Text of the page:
Occupy Denver may no longer be making headlines, but at least one city official is still talking about the protesters -- specifically law enforcement's role in a violent confrontation. A recent report from the Office of the Independent Monitor, the city's official watchdog, says Denver Police and the Department of Safety should have done more to review their tactics after a situation when officers and civilians faced great risks.
In response, the manager of safety argues that Denver did better than most cities that faced Occupy Wall Street protests.
As we reported last month, the most recent OIM report -- the first ever from Nicholas Mitchell, the independent monitor selected over the summer -- offers an update on the status of officer-involved shootings under investigation, among other details about the DPD and the Denver Sheriff's Department.
The independent monitor is charged with keeping an eye on investigations of police and sheriff personnel, writing reports and making recommendations to the heads of those departments, as well as the city's manager of safety.
In a section Mitchell titled "Missed Opportunity For In-Depth Tactics Review," the independent monitor describes the challenge that Occupy Denver posed for law enforcement in the city in the fall of 2011.
He focuses his attention on October 29, one of Occupy Denver's most violent days, in which many were arrested and several ended up in the hospital. One protester was shot in the face with pepper bullets.
On the afternoon of October 29, 2011, Denver Police responded to Civic Center Park to provide security during and after an Occupy Denver march and rally. A highly-energized crowd was erecting tents in Civic Center Park in violation of municipal ordinance. Officers were faced with a difficult decision -- whether to immediately engage members of the crowd to ensure that the tents come down, risking confrontation -- or wait and allow the crowd to disperse before enforcing that ordinance.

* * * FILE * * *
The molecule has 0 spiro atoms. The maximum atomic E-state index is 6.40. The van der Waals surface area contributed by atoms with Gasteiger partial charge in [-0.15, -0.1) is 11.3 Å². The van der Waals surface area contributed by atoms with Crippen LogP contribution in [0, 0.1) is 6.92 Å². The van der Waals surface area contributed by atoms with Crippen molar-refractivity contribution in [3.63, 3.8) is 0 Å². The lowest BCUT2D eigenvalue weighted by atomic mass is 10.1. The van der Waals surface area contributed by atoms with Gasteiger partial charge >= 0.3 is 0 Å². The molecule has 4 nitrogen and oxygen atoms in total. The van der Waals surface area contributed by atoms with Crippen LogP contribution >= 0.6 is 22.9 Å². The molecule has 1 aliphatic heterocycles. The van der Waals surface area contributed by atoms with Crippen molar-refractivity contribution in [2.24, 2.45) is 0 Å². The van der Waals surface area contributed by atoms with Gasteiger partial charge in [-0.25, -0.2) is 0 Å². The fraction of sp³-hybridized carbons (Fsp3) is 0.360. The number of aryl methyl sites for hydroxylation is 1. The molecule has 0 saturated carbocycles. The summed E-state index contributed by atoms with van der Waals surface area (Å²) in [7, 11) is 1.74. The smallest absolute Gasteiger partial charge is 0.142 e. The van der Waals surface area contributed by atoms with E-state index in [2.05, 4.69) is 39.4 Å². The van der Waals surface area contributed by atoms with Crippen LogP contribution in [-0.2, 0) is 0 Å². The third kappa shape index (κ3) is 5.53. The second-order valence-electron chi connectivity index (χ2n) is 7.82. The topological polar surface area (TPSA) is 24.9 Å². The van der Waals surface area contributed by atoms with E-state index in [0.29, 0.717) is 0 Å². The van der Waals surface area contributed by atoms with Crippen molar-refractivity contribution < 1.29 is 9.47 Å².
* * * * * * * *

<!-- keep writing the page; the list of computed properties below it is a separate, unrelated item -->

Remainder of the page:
The decision was made to immediately address the ordinance violations, and a small group of officers made verbal requests that the tents be dismantled. Although officers made these requests for voluntary compliance, many were outfitted with helmets and other riot gear, which sometimes provokes crowd response. Many demonstrators became physically aggressive, and there were confrontations between protesters and police. The small group of officers was surrounded, and DPD issued an emergency citywide call for additional police assistance. Officers deployed O.C. spray and pepperballs, among other less than-lethal force options, to maintain a perimeter or skirmish line. Several civilians were injured during the ensuing melee, and many in the crowd were affected by the O.C. spray and struck with pepperballs, including one civilian struck in the face.
Continue for more of the independent monitor's criticisms. City officials argued that Occupy Denver, which attempted to camp in public, was a huge public safety nuisance for the city -- playing a role in the controversial ordinance against camping that passed last spring.
During Occupy Denver's most active months, Mitchell notes in his report, the DPD conducted regular debriefings about the protests -- but, he argues, the events of October 29 were serious enough that they merited a "more detailed examination of the tactics used to determine whether different methods could prevent similar confrontations in the future."